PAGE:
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A case history – “The double quick stainless steel erection!”

all metal solutions team7.30 Friday morning and the phone rings as I unlock the office door.

“Good morning  All Metal Solutions how can I help“

Hi Paul, I am in the S**T! can you come to site and have a look at something , now !” was the reply.

Regularly, we answer the phone to a cry of help, normally to someone forgetting to order something  or, more commonly they have just had a hand over meeting with the client and there are a couple of items that they forgot to do.

These can range from a handrail in wood , which should be in stainless steel , the car park barrier that they thought the client wouldn’t notice isn’t there or burglar bars that should be on the inside of the window to stop unwanted visitors when the office is empty.

On this occasion it was a missing stainless steel handrail to a top floor landing .The client had asked for the original 1970’s one to be replaced with a modern one

Previously everyone involved in the project from site manager to the architect, thought the other person was sorting it. This meant that the job had the following criteria attached to it:-

  • Can you do it today?
  • Can you do it without making any mess?
  • Can you make it as cheap as possible!

Most of our regular clients expect us to be able to say yes to all of the above. The first stage is to go and look at the job.

So I reorganise my day and head off to site.

Mick greets me at the gate. He seems to have the weight of the world on his shoulders, and quickly we’re discussing what needs to go where, when I can have access and when it needs to be completed. Mick tells me that he doesn’t know how it got missed. His ‘Boss’ has already told the client that it will be sorted for handover in a few days’ time.

Mick has used us on several occasions and most of the time has everything in hand. He tells me that the last two weeks have been hell. One minute he’s in an Indian restaurant with his boss, the account director and the client all telling him what a great job he’s doing and then when it was clear he was going to miss handover due to last minute client changes (according to Mick); the project wasn’t quite on budget and the client is pushing for even more changes. He finds himself on the receiving end of emails from everyone involved asking what’s happening and what is he doing.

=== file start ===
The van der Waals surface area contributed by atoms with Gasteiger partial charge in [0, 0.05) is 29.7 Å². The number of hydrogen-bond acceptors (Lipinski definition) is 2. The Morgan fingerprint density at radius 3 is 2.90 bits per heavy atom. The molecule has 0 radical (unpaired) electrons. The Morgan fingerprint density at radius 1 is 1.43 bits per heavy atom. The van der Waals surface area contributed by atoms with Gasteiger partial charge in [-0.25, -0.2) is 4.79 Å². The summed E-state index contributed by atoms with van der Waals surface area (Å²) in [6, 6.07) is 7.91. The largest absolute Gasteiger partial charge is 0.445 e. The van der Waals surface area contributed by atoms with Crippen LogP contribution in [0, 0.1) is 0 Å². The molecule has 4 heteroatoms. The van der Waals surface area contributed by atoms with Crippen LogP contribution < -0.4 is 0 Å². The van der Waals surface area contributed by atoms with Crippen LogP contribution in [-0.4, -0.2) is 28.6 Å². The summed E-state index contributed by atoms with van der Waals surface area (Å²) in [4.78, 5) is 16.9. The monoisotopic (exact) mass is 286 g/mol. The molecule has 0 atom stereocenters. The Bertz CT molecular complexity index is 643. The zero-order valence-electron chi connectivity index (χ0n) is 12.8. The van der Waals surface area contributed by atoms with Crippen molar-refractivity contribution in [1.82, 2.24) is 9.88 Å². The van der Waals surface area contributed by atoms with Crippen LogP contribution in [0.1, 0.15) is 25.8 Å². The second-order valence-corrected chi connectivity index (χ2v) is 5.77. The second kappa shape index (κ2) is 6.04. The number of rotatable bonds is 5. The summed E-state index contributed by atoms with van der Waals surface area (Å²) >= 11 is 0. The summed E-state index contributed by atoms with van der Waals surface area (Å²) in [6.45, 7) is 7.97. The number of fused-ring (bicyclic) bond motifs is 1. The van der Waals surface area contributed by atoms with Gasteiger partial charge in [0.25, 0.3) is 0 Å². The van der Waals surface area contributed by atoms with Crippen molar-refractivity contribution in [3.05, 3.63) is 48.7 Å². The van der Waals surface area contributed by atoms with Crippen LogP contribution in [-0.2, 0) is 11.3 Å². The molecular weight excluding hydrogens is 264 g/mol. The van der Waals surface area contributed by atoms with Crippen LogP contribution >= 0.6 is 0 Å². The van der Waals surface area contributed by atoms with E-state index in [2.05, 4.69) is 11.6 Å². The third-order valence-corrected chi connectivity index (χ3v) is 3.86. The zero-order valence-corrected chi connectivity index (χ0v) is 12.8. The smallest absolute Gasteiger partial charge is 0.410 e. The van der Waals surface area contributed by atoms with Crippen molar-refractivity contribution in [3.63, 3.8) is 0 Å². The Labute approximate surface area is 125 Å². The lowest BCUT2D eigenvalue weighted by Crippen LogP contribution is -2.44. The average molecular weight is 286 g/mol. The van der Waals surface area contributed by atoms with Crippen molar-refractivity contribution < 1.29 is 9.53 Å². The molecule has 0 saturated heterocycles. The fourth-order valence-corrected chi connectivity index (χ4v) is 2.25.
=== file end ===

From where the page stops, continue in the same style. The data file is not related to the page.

On every site the couple of weeks leading up to handover is normally chaos and it’s when a site manager can become a hero and deliver the project despite all the setbacks and changes, or as Mick was starting feel, you’re the ‘Kicking Post’ and the person everyone is trying to allocate blame to!

At All Metal, we adopt the following procedure to get through the “tense” days at the end of a project

  1. Get the deadline the client wants and work backwards. There is no point spending time working out costs if it is impossible to get materials in the agreed deadline.
  2. With the deadline, work out materials, production and fitting costs then sit down and discuss. Don’t wait for people to respond to emails because if they do place the job with you, it loses time and creates more pressure
  3. If our cost is acceptable, confirm the best time to carry out the work. Normally the site will be flooded with everyone trying to get their jobs finished and everyone thinks that they take priority because of the amount of hassle they are getting.

In reality, everyone’s getting hassle, and most sites will leave you to try and work together without starting World War III.

Normally we offer a night shift in these cases, which may cost us more but what we save in being able to park; not waiting for other trades to get out of the way; being able to work in a space without everyone asking you to move your tools, get access to power etc., more than compensates for it.


  1. Confirm and organise method statements, risk assessments, HI VZ, Tools, access etc. before starting
  2. Complete the work in the agreed time scale. If you’re not going to finish on-time, highlight this as soon as possible, not an hour before you are supposed to be finished.
  3. After completion get it checked!
  4. Invoice the amount agreed, not add items incurred but never discussed.  It’s unfair to expect a client to pay for work carried out, without their prior knowledge as they may not have the budget or been able to do it themselves.

Following the above steps, Mark and the boys stayed late on Friday night to manufacture the stainless steel parts needed.  We fitted the new stainless steel handrail during the early hours of Saturday morning to help ensure that handover went ahead on Monday. Mick managed to sleep on Saturday night and we managed to help another client hit their deadline!

So when you’re in the S**T and you need a company to offer a helping hand give All Metal Solutions a callcall , we all make mistakes and forget things but the true quality of a company can be seen in the attitude  they take to resolving them with you .